Lillian Schwartz “Head” 1968

I chose this piece less because of its innovation in terms of representing the body or, more specifically, the face, but because of the process for making it that Lillian Schwartz describes on her website. Schwartz used graph paper to conceive of the representation of the face beforehand, which you can see in the above image, and for many of the face’s coordinates, she entered them, coordinate to coordinate, based on what she had written in paper.

I thought that this process was strikingly like my own: I have been drawing shapes with Bezier curves in Illustrator and then trying to bring them into Processing or p5 based on those sketches. It is somewhat reassuring to know that, although this process is tedious, it is practiced even by the best-known artists working with computation.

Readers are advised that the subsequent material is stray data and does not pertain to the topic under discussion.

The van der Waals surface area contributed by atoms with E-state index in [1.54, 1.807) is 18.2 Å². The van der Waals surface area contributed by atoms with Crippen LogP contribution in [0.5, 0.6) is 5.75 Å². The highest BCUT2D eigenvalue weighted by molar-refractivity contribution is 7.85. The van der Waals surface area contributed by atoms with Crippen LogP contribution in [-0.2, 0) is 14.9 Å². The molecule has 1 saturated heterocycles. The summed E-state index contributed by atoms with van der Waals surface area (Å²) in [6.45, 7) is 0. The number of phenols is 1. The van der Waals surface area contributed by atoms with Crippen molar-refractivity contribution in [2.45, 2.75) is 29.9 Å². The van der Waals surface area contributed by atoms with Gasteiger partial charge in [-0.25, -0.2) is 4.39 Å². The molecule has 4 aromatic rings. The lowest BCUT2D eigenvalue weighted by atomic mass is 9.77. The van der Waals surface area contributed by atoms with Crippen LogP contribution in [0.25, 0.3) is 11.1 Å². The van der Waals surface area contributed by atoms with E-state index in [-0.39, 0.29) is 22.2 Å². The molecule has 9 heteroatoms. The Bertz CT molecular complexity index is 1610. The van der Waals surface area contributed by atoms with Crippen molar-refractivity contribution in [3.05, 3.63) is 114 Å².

Given that, however, I still think that Schwartz’s face and my shapes could be rendered by a program that isn’t drawing them coordinate by coordinate or curve by curve.

Schwartz has another face project that I think is illuminating for comparison:

I am thinking about the discrepancy between these two modes of drawing, and I wonder if the distancing of the artist’s hand, so to speak, in the latter I think makes the work less interesting. It approaches a photo-realism that I think is indicative of the role of the machine in the making.